audacity (1)


       audacity - Graphical cross-platform audio editor


       audacity [ AUDIO-FILE ] ...


       Audacity  is a graphical audio editor.  This man page does not describe
       all of the features of Audacity or how to use it;  for  this,  see  the
       html documentation that came with the program, which should be accessi-
       ble from the Help menu.  This man page describes the Unix-specific fea-
       tures, including special files and environment variables.

       The  only  command-line arguments Audacity takes are the names of audio
       files to open.  Audacity currently uses libsndfile to open many  uncom-
       pressed  audio  formats  such  as WAV, AIFF, and AU, and it can also be
       linked to libmad and libvorbis to provide support for opening  MP3  and
       Ogg Vorbis files, respectively.

       If you specify multiple files on the command-line, Audacity will import
       all of them into the same project, which is convenient if you  want  to
       mix them.

       Audacity  is  an  interactive, graphical editor, not a batch-processing
       tool.  There are no options which make it easy to perform an  operation
       on  a  set  of  files.  If you need to batch-process audio or do simple
       edits from the command line, use sox.


              Per user configuration file.

              Default location of Audacity's temp directory, where  <user>  is
              your  username.   If  this  location is not suitable (not enough
              space in /tmp, for example), you should change the  temp  direc-
              tory  in  the  Preferences  and restart Audacity.  Audacity is a
              disk-based editor, so the temp directory is very  important:  it
              should always be on a fast disk with lots of free space.

              Note  that  older  versions  of  Audacity put the temp directory
              inside of the user's home directory.   This  is  undesirable  on
              many  systems,  and using some directory in /tmp is recommended.
              Open the Preferences to check.


       When looking for plug-ins, help files,  localization  files,  or  other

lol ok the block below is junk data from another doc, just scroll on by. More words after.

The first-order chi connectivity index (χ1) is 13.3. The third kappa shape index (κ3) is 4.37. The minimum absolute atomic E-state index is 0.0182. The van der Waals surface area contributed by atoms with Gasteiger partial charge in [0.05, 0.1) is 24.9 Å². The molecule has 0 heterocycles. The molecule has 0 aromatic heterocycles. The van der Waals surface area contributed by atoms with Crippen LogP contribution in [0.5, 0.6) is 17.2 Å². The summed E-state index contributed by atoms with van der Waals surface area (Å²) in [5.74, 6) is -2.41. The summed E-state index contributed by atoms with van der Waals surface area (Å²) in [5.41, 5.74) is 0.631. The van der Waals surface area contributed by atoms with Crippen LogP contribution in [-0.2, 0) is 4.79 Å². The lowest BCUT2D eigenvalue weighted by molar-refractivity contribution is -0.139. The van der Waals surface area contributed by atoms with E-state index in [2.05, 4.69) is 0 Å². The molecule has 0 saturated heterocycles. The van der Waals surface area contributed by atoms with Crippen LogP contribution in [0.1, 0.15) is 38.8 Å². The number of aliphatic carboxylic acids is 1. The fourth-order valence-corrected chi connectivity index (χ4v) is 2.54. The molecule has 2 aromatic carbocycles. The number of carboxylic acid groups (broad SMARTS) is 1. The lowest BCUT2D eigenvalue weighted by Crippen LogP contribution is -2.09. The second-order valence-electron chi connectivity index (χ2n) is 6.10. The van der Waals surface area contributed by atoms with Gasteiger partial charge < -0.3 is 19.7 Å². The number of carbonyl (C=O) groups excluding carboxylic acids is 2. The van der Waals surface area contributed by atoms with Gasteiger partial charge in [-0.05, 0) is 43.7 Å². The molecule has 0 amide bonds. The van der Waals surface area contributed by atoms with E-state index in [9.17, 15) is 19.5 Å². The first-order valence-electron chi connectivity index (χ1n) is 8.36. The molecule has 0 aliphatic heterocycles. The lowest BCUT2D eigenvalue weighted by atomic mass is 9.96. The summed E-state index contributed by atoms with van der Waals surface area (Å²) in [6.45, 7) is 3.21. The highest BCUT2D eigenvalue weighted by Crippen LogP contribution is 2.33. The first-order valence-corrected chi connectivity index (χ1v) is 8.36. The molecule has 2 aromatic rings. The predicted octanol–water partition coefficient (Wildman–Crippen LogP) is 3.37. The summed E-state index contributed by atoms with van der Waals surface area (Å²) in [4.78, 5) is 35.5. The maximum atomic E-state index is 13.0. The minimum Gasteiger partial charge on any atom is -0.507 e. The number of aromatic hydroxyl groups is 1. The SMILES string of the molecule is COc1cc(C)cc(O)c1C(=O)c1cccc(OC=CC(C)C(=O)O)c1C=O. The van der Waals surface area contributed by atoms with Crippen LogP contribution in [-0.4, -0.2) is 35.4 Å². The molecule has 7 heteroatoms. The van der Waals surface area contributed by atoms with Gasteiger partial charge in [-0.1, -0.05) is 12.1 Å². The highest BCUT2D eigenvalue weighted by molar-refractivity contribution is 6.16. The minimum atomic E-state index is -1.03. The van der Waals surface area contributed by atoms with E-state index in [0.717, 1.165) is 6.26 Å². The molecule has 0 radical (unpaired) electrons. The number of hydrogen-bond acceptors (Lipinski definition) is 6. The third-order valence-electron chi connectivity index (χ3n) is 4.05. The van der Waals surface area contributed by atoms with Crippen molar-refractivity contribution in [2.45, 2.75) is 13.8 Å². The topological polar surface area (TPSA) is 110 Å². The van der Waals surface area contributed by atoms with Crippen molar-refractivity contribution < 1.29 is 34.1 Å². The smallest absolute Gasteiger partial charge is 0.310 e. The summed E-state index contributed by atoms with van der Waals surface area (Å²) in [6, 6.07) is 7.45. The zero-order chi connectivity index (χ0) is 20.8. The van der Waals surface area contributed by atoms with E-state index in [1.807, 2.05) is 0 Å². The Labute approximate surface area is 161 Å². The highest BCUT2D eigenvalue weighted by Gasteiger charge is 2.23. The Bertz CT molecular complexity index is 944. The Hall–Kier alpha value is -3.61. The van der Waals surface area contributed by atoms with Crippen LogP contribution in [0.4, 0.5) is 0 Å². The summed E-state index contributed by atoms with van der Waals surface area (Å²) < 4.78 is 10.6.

configuration files, Audacity searches the following locations, in this

              Any directories in the AUDACITY_PATH environment  variable  will
              be searched before anywhere else.

              The system-wide Audacity documentation directory, where <prefix>
              is usually /usr or /usr/local, depending on  where  the  program
              was installed.

       For  localization  files  in  particular (i.e. translations of Audacity
       into other languages), Audacity also searches <prefix>/share/locale


       Audacity supports two types of plug-ins on  Unix:  LADSPA  and  Nyquist
       plug-ins.   These  are  generally placed in a directory called plug-ins
       somewhere on the search path (see above).

       LADSPA plug-ins can either be in the plug-ins  directory,  or  alterna-
       tively in a ladspa directory on the search path if you choose to create
       one.  Audacity will also search  the  directories  in  the  LADSPA_PATH
       environment variable for additional LADSPA plug-ins.

       Nyquist  plug-ins  can either be in the plug-ins directory, or alterna-
       tively in a nyquist directory on the search path if you choose to  cre-
       ate one.


       Audacity is distributed under the GPL, however some of the libraries it
       links to are distributed under other free licenses, including the  LGPL
       and BSD licenses.


       See our website for details:

       The  most  serious  bug currently is that it does not gracefully handle
       running out of disk space.


       Primary contributors include Dominic  Mazzoni,  Joshua  Haberman,  Matt
       Brubeck,  Shane Mueller, and Brian Gunlogson, but dozens of others have
       contributed, and Audacity would not be possible without wxWindows, lib-
       sndfile,  and  many  of  the other libraries it is built upon.  For the
       most recent list of contributors and current email addresses,  see  our